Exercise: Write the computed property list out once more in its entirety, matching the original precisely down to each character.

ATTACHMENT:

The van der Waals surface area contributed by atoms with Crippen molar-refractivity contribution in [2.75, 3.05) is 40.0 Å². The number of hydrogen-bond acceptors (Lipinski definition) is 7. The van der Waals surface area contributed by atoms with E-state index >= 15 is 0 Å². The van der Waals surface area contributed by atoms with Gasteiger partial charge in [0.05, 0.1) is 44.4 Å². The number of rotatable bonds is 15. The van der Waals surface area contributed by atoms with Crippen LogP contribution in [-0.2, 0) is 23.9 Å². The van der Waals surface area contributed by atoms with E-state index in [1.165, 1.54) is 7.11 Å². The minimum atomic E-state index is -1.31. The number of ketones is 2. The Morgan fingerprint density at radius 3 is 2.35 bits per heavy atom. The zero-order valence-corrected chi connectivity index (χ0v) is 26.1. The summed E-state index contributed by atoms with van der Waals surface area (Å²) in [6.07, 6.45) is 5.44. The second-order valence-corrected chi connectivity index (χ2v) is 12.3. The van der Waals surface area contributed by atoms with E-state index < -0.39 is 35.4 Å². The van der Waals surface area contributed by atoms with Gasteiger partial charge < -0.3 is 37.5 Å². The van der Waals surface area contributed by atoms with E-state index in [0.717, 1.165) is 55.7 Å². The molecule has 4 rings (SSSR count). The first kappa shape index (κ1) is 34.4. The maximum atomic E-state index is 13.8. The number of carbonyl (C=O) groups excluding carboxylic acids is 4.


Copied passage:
The van der Waals surface area contributed by atoms with Crippen molar-refractivity contribution in [2.75, 3.05) is 40.0 Å². The number of hydrogen-bond acceptors (Lipinski definition) is 7. The van der Waals surface area contributed by atoms with E-state index >= 15 is 0 Å². The van der Waals surface area contributed by atoms with Gasteiger partial charge in [0.05, 0.1) is 44.4 Å². The number of rotatable bonds is 15. The van der Waals surface area contributed by atoms with Crippen LogP contribution in [-0.2, 0) is 23.9 Å². The van der Waals surface area contributed by atoms with E-state index in [1.165, 1.54) is 7.11 Å². The minimum atomic E-state index is -1.31. The number of ketones is 2. The Morgan fingerprint density at radius 3 is 2.35 bits per heavy atom. The zero-order valence-corrected chi connectivity index (χ0v) is 26.1. The summed E-state index contributed by atoms with van der Waals surface area (Å²) in [6.07, 6.45) is 5.44. The second-order valence-corrected chi connectivity index (χ2v) is 12.3. The van der Waals surface area contributed by atoms with E-state index < -0.39 is 35.4 Å². The van der Waals surface area contributed by atoms with Gasteiger partial charge < -0.3 is 37.5 Å². The van der Waals surface area contributed by atoms with E-state index in [0.717, 1.165) is 55.7 Å². The molecule has 4 rings (SSSR count). The first kappa shape index (κ1) is 34.4. The maximum atomic E-state index is 13.8. The number of carbonyl (C=O) groups excluding carboxylic acids is 4.